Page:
The litany of ailments seems endless. Knee injury, leg injuries, a dislocated shoulder, another knee injury, knee surgery, a public bout with lymphoma, more knee problems, a stick in the eye which resulted in a detached retina and a broken foot.
In 1999, Koivu was named captain of the Canadiens, the first European to hold that honor, and a position he would hold for the remaining nine seasons he would spend in Montreal. Despite the injuries, Koivu was a effective and respected captain and a consistently productive player when healthy.
After missing all but three games of the 2001-02 because of his lymphoma, Koivu would make an emotional comeback on April 9th and receive an eight-minute standing ovation. Following the final three games of the regular season, Koivu would score 10 points in 12 playoff games for Montreal, including eliminating top seeded and long-time rivals the Boston Bruins. Following the season he was named as the recipient of the Bill Masterton Trophy.
It was quite a statement that Koivu would then play in all 82 games of the Canadiens 2002-03 season and score 71 points in the process to lead the team by 21 points.
During the NHL lockout of 2004-05, Koivu would return home to play for TPS, who were coached by his father Jukka.
The 2006-07 season would see Koivu reach his 500th point at home on January 9, 2007. He would play 81 games that season, which would allow him to total 22 goals and 53 assists for a career-high 75 points in his 11th season, when many players careers are on the decline. In addition, he would be named that season's winner of the King Clancy Trophy.
Koivu would reach the 600-point plateau in October of 2008 and tie Jean Beliveau as the longest serving captain in team history at the conclusion of his 10th season as captain.
For the 2009-10 season, Koivu passed on the opportunity to play with his younger brother Mikko on the Minnesota Wild and instead opted to join fellow Finn Teemu Selanne on the Anaheim Ducks.
Internationally, Saku Koivu has been a long time and vital member of the Finnish National Team, competing for Finland on numerous occasions and being named team captain starting with the 1998 Winter Olympics.
He got his start for Finland at the 1993 World Junior Championships and later the World Championships that same year. He repeated the double in 1994, participating in both the World Juniors and World Championships, earning a silver medal at the Worlds. Further appearances in the World Championships came in 1995 (capturing gold), 1997, 1999 (silver), 2003 and 2008 (bronze) while being named Best Forward in 1995 and 1999, when he was the leading scorer.
Koivu would also skate for Finland in both the 1996 and 2004 World Cup of Hockey, earning a silver in 2004, as well as the Olympics earning a bronze medals in both 1994 and 1998 and a silver medal in 2006 as the top scorer of the tournament with 11 points in 8 games. His current international totals show 92 points in 83 games, three bronze medals, four silvers and a gold.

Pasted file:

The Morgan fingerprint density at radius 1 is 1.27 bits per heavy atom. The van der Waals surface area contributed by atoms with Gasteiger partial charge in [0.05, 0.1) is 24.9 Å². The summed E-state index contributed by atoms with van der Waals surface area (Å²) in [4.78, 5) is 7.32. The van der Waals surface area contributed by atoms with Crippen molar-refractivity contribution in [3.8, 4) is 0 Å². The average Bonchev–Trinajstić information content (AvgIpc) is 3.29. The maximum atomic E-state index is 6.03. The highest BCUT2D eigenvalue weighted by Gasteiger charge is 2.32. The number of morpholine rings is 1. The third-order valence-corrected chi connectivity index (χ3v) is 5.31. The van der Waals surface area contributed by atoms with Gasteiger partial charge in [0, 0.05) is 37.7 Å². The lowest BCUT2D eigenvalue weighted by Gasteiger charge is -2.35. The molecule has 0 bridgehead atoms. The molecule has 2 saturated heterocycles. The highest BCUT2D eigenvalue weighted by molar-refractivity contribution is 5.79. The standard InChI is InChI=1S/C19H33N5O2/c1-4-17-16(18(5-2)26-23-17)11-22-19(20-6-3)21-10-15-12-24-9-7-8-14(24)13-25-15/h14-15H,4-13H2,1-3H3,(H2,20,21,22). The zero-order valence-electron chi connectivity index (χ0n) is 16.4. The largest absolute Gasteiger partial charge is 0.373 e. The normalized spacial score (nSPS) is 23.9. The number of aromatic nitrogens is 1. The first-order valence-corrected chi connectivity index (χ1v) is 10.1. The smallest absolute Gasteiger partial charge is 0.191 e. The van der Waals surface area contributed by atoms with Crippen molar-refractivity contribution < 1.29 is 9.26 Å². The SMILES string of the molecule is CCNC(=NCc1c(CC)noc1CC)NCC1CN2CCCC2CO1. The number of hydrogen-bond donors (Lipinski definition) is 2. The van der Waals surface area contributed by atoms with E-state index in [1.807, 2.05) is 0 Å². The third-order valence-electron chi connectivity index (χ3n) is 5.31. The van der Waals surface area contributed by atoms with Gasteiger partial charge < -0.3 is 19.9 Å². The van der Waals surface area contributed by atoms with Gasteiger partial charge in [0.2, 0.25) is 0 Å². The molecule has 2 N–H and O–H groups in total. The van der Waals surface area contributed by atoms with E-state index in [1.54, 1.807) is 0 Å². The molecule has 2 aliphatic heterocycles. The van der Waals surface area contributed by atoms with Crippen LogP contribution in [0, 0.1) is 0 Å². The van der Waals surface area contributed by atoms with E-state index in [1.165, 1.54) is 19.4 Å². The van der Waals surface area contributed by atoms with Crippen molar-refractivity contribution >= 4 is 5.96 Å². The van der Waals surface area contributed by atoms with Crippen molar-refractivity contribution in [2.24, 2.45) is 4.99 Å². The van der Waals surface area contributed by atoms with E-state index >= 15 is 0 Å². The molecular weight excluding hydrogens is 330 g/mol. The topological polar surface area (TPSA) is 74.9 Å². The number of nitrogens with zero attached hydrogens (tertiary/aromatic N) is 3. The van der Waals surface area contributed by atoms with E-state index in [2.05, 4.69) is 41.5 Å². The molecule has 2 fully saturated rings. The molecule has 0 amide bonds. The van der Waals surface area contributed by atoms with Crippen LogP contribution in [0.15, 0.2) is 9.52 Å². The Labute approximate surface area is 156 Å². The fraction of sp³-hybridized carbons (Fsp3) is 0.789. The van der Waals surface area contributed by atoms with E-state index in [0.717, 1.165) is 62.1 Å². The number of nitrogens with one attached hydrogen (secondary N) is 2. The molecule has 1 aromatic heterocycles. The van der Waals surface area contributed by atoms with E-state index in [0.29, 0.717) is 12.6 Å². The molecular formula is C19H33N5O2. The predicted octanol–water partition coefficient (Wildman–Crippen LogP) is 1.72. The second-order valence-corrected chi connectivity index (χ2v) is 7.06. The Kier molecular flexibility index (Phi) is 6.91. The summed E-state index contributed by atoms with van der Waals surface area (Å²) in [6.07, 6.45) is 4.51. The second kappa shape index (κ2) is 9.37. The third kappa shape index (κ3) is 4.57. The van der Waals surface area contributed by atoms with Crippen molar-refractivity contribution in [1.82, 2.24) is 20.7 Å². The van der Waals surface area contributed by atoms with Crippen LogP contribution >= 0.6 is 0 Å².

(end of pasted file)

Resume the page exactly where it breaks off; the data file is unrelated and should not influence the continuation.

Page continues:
Today's featured jersey is a CCM 2008-09 Montreal Canadiens Saku Koivu 1945-46 Centennial jersey and features the Montreal Canadiens Centennial patch, worn only on the right shoulder of their Centennial Jerseys.
The Canadians used another patch featuring the number "100" in a block font like the numbers on the back of their regular home red and road white jerseys. To differentiate the two styles, we prefer to call that style the "100 Seasons" patch while calling the calligraphic style used only on the Centennial Jerseys the "Centennial" patch. By the way "calligraphic" is your Third String Goalie Vocabulary Word of the Day.
This jersey was worn on November 15, 2008 versus the Philadelphia Flyers and again on March 14, 2009 against the New Jersey Devils to recognize the Stanley Cup Championship team of 1946 led by the "Punch Line" of Maurice "Rocket" Richard, Toe Blake and Elmer Lach.
This style of jersey has made several appearances for the Canadiens in recent years, first as part of the NHL Vintage Jersey Program in 2003-04, most notably in the Heritage Classic outdoor game in Edmonton in 2003. Jerseys from this season used red numbers outlined only in blue and had the "V" patch on the right chest.
The jersey returned after the lockout in 2005-06, only this time with more legible three color numbers in red, trimmed in white and outlined in blue in a serifed font that now differs from the home and road jersey, again with the "V" patch on the right chest.
For 2006-07, the jersey was promoted to the Canadiens third jersey for one season with the same three color number treatment, but no longer sporting the "V" patch.
After an absence of one year, when all third jerseys were discontinued for the initial season of the Reebok Edge jerseys, the 1945-46 jersey made it's return as part of the Centennial Jersey program as featured here today at Third String Goalie, still with the three color numbers and no "V" patch in the exact same specifications as the 2006-07 third jersey with it's squared waist and not in the new Reebok Edge jersey template and it's curved lower shirt-tail look.
Today's video is a tribute to Koivu that recounts his career with the Montreal Canadiens and includes a portion of the extended standing ovation he received upon his return from his cancer treatments in 2002.
Sunday, November 22, 2009
On this date in 2006, Teemu Selanne scored his 500th NHL goal, the 36th player in NHL history to reach that milestone.